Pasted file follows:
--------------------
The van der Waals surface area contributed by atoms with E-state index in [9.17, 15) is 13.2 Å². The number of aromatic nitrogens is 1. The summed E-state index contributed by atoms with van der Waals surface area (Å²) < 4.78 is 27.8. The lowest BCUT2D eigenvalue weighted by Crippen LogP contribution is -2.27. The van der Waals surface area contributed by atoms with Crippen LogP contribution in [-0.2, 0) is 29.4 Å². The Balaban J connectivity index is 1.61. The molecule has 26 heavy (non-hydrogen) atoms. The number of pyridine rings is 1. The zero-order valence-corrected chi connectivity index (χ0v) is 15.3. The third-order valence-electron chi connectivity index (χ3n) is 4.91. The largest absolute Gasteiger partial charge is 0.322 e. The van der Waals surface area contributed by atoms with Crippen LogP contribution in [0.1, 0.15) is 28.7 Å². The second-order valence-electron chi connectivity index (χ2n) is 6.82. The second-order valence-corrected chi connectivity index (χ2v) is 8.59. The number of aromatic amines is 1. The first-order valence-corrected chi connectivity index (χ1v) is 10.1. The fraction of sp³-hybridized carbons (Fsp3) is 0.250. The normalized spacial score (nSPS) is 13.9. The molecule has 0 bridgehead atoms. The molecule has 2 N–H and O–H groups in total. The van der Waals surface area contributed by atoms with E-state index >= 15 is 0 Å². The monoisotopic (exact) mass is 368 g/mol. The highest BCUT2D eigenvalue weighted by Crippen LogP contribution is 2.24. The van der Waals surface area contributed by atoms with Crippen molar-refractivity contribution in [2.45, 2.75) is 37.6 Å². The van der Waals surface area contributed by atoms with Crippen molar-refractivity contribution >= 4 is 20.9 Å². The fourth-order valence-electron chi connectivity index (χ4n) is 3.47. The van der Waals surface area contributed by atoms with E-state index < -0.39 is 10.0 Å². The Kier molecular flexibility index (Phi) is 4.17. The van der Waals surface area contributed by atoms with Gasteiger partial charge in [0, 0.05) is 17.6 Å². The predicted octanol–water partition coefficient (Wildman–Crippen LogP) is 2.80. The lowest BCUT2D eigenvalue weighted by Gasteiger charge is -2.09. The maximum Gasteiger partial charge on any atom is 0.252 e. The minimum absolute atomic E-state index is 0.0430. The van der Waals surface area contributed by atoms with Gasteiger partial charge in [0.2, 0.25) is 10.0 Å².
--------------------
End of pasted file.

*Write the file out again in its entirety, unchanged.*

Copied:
The van der Waals surface area contributed by atoms with E-state index in [9.17, 15) is 13.2 Å². The number of aromatic nitrogens is 1. The summed E-state index contributed by atoms with van der Waals surface area (Å²) < 4.78 is 27.8. The lowest BCUT2D eigenvalue weighted by Crippen LogP contribution is -2.27. The van der Waals surface area contributed by atoms with Crippen LogP contribution in [-0.2, 0) is 29.4 Å². The Balaban J connectivity index is 1.61. The molecule has 26 heavy (non-hydrogen) atoms. The number of pyridine rings is 1. The zero-order valence-corrected chi connectivity index (χ0v) is 15.3. The third-order valence-electron chi connectivity index (χ3n) is 4.91. The largest absolute Gasteiger partial charge is 0.322 e. The van der Waals surface area contributed by atoms with Crippen LogP contribution in [0.1, 0.15) is 28.7 Å². The second-order valence-electron chi connectivity index (χ2n) is 6.82. The second-order valence-corrected chi connectivity index (χ2v) is 8.59. The number of aromatic amines is 1. The first-order valence-corrected chi connectivity index (χ1v) is 10.1. The fraction of sp³-hybridized carbons (Fsp3) is 0.250. The normalized spacial score (nSPS) is 13.9. The molecule has 0 bridgehead atoms. The molecule has 2 N–H and O–H groups in total. The van der Waals surface area contributed by atoms with E-state index >= 15 is 0 Å². The monoisotopic (exact) mass is 368 g/mol. The highest BCUT2D eigenvalue weighted by Crippen LogP contribution is 2.24. The van der Waals surface area contributed by atoms with Crippen molar-refractivity contribution in [2.45, 2.75) is 37.6 Å². The van der Waals surface area contributed by atoms with Crippen molar-refractivity contribution >= 4 is 20.9 Å². The fourth-order valence-electron chi connectivity index (χ4n) is 3.47. The van der Waals surface area contributed by atoms with E-state index < -0.39 is 10.0 Å². The Kier molecular flexibility index (Phi) is 4.17. The van der Waals surface area contributed by atoms with Gasteiger partial charge in [0, 0.05) is 17.6 Å². The predicted octanol–water partition coefficient (Wildman–Crippen LogP) is 2.80. The lowest BCUT2D eigenvalue weighted by Gasteiger charge is -2.09. The maximum Gasteiger partial charge on any atom is 0.252 e. The minimum absolute atomic E-state index is 0.0430. The van der Waals surface area contributed by atoms with Gasteiger partial charge in [0.2, 0.25) is 10.0 Å².